Baghdad: In Iraq’s Sunni-dominated Anbar province, residents struggling to rebuild after years of Islamic State group rule are adamant: There will be no return for the families of jihadists.
Omar Shihan al-Alwani, who fought against the group, warned that revenge awaits the relatives of IS fighters who try to come back.
“Anbar is a tribal society. If someone’s brother or father is killed, he takes blood revenge by killing someone from the murderer’s tribe,” Alwani said.
The bearded 35-year-old wore a red-chequered headscarf as he sat in his traditional reception room, two months since Iraq declared victory over IS.
“We do not want IS fighters to come back and start a spiral of revenge,” he said.
“We’re totally against that. If they come back then blood will flow and neither tribes nor military operations will be able to stop it.”
That sentiment is a far cry from the support the jihadists once enjoyed in the western desert region.
The radical group’s predecessor emerged from Iraq’s Sunni heartland in 2006 and was welcomed by many Anbaris, who saw it as offering protection against Shiite-dominated authorities in Baghdad.
The jihadists were kicked out by pro-government forces, but five years later, in late 2013, tribal fighters allied with the group revolted against Baghdad.
The jihadists seized the chance to take over large areas of territory.
But many tribes turned against IS, especially as its brutality became apparent.
The group imposed a hardline interpretation of Islam, sending religious “police” to flog people in public and executing members of tribes who refused to pledge allegiance.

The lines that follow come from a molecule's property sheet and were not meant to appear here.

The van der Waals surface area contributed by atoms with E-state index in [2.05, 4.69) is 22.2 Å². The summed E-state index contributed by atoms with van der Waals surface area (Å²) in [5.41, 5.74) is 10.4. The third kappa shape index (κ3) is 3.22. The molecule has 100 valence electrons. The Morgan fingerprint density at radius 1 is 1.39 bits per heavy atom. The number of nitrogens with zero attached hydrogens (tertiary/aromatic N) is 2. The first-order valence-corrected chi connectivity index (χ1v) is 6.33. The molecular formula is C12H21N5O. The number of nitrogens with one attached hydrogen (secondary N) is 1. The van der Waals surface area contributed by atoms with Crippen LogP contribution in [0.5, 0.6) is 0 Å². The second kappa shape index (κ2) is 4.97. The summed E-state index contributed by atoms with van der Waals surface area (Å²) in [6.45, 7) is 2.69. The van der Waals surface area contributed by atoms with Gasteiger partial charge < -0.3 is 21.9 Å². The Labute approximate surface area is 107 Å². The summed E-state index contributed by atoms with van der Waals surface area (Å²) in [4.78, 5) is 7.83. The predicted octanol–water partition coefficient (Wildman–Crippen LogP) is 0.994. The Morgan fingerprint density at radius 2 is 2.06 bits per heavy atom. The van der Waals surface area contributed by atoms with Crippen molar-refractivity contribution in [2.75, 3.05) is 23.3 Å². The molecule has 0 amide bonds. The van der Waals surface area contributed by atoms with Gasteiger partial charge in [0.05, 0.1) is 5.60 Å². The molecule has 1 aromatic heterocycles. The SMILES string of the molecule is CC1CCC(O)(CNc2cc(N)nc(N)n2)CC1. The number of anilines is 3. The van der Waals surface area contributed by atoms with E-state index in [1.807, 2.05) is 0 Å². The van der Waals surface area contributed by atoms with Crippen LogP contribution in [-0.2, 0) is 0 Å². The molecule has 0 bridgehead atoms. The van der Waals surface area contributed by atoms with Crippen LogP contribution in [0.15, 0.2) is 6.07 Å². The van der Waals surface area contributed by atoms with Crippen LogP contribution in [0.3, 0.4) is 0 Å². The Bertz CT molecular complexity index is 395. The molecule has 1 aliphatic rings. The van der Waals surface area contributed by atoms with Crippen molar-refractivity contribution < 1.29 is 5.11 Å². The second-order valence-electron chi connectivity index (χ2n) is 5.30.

Today residents, still counting the cost of IS rule in blood and destruction, insist they do not want to repeat the errors of the past.
“They are outcasts and society rejects them,” said Khamis al-Dahal, 60, as he got his hair cut at a barbershop.
“The government is not going to force us to accept back people who killed men, women and children in Anbar.”
Some take a more moderate line — but are still very wary.
“We are not against them returning but the timing is bad and would risk provoking unrest and a return to bloodshed in the streets,” said former tribal fighter Omar Ibrahim.
“They should be in a camp under the supervision of the Iraqi government and they should receive daily instruction on how to live together and to combat extremist ideologies.”
Some are already living in camps.
Currently around 380 families of jihadists, women and children, are detained in two Anbar camps where conditions are harsh.
Late last year US advocacy group Refugees International reported that women and girls believed to be linked to IS jihadists had been sexually abused by camp guards.
Those who do leave often have nowhere to go.
In the city of Ramadi, residents said houses belonging to the families of IS jihadists have been destroyed — reprisal for a similar tactic the jihadists used against their enemies.
No one was willing to say who was responsible.
The city is still heavily scarred by fighting and airstrikes by a US-led coalition during a battle that saw it recaptured by government troops in early 2016.
Erfan Ali, Iraq representative for the UN Human Settlements Programme, said that over 8,000 homes are destroyed or badly damaged, as are some 1,200 in the city of Fallujah.
While the jihadists’ self-declared cross-border “caliphate” lies in tatters, many still fear Iraq’s weak central government will not be able to prevent their return indefinitely.
Such is the fear that some residents have still not dared remove signs of the group’s presence.
The graffiti remains daubed across the walls of their houses: “Property of the Islamic State”.